She got back the Rolex but there was a lot of other stuff she didn't get back.
     
    Your parents are well off and kept bailing you out of trouble and in your book you criticize them for not making you pay the consequences. Now that you have kids and they do something wrong, are there consequences?

    It's hard for me to discipline them but my son is only 3 and my daughter is 10 months old. My son gets away with stuff but I'm making a conscious effort to be stern and on the same page with Lindsay, my wife. My daughter is going to give me a run for my money.
     
    How are things with your parents now?

    They were strong enough to let me go and hit rock bottom. Now we have a better relationship than we ever had.
     
    When they finally kicked you out, what was it like to end up homeless?

    At first I would stay with friends and drug dealers. The first night I was actually homeless was in a park by the beach in Boca Raton. I tried to sleep in an outdoor bathroom on this really dirty concrete floor. I couldn't get comfortable. I eventually ended up in the sand. Moving forward, I learned little tricks like drinking four beers really fast to knock me out. I found a little area behind a park that had mulch and I'd steal stuff from donation boxes at Goodwill, blankets or whatever, and set up my own little room. I'd lay down Burger King fry boxes, then blankets over that to pad the ground. Ultimately I would wake up to sprinklers or gardeners poking me with a rake or bug bites all over my face.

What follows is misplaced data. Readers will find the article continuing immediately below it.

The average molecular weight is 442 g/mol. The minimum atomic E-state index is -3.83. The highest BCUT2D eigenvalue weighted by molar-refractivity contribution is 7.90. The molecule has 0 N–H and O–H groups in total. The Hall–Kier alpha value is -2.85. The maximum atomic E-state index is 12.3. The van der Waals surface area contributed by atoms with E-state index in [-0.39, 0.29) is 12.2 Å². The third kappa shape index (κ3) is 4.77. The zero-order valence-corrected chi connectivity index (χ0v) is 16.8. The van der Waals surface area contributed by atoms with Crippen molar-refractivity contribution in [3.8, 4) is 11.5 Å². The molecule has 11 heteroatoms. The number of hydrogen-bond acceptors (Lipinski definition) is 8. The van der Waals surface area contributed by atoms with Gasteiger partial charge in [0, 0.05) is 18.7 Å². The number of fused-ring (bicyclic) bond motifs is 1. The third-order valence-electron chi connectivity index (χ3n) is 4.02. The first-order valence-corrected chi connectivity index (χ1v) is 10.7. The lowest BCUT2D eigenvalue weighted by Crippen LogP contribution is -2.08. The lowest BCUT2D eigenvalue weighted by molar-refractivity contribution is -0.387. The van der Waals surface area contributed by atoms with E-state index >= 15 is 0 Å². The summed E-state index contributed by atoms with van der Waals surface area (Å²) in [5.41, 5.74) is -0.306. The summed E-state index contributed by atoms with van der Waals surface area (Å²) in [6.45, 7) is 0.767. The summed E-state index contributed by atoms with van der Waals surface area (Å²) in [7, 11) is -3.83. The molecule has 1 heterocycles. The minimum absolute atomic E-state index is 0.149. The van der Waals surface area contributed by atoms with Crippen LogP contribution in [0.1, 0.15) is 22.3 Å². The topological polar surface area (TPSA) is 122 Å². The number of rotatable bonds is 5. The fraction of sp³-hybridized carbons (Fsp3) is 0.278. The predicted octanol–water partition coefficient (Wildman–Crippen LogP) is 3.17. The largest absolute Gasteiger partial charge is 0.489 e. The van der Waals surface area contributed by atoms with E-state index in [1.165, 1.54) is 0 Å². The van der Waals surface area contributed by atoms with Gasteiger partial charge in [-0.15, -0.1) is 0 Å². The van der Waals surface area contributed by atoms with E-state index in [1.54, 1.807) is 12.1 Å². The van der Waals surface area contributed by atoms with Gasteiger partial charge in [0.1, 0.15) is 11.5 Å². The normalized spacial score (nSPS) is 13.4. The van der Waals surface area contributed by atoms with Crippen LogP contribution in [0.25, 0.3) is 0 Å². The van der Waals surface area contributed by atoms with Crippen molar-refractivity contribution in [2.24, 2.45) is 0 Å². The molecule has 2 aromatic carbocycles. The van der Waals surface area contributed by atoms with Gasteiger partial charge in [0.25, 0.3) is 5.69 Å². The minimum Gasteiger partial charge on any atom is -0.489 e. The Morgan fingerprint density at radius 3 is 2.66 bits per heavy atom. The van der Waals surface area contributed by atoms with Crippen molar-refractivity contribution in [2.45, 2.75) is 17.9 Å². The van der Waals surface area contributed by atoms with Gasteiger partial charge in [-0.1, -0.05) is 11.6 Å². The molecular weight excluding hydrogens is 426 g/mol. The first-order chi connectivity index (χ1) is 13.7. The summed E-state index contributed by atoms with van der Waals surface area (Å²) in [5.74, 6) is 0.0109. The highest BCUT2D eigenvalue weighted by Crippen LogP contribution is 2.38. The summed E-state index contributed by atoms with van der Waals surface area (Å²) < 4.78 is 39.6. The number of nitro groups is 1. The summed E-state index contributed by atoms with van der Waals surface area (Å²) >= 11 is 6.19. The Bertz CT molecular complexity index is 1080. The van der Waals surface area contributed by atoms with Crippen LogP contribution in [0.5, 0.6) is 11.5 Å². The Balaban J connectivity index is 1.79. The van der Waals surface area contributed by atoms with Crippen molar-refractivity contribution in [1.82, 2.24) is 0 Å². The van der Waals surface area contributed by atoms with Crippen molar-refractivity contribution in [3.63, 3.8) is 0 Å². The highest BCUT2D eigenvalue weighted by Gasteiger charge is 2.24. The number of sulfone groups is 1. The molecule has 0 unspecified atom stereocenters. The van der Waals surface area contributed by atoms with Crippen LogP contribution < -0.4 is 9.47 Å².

How long did it last?

    For about eight months to a year I was legitimately homeless.
     
    Cooking seems to be what saved you.

    It was my lifeline. I'd wake up with the sun and go to Burger King to panhandle and take a makeshift shower in their bathroom. I'd go to a church for a comb and toothbrush and razor and work the lunch shift at a sub shop. I still took pride in what I did because I loved food. Even filling a soda, I did it with passion. I worked in fine dining restaurants at night and would try to see a movie between shifts. I'd eat throughout the day where I worked and then go back to my makeshift home behind the wall in the park. When my paycheck came, instead of getting an efficiency or hotel room for a week, I'd find the dope man and get my drugs and chain smoke all night and wake up with burn marks on my chest. The disease of addiction is very powerful.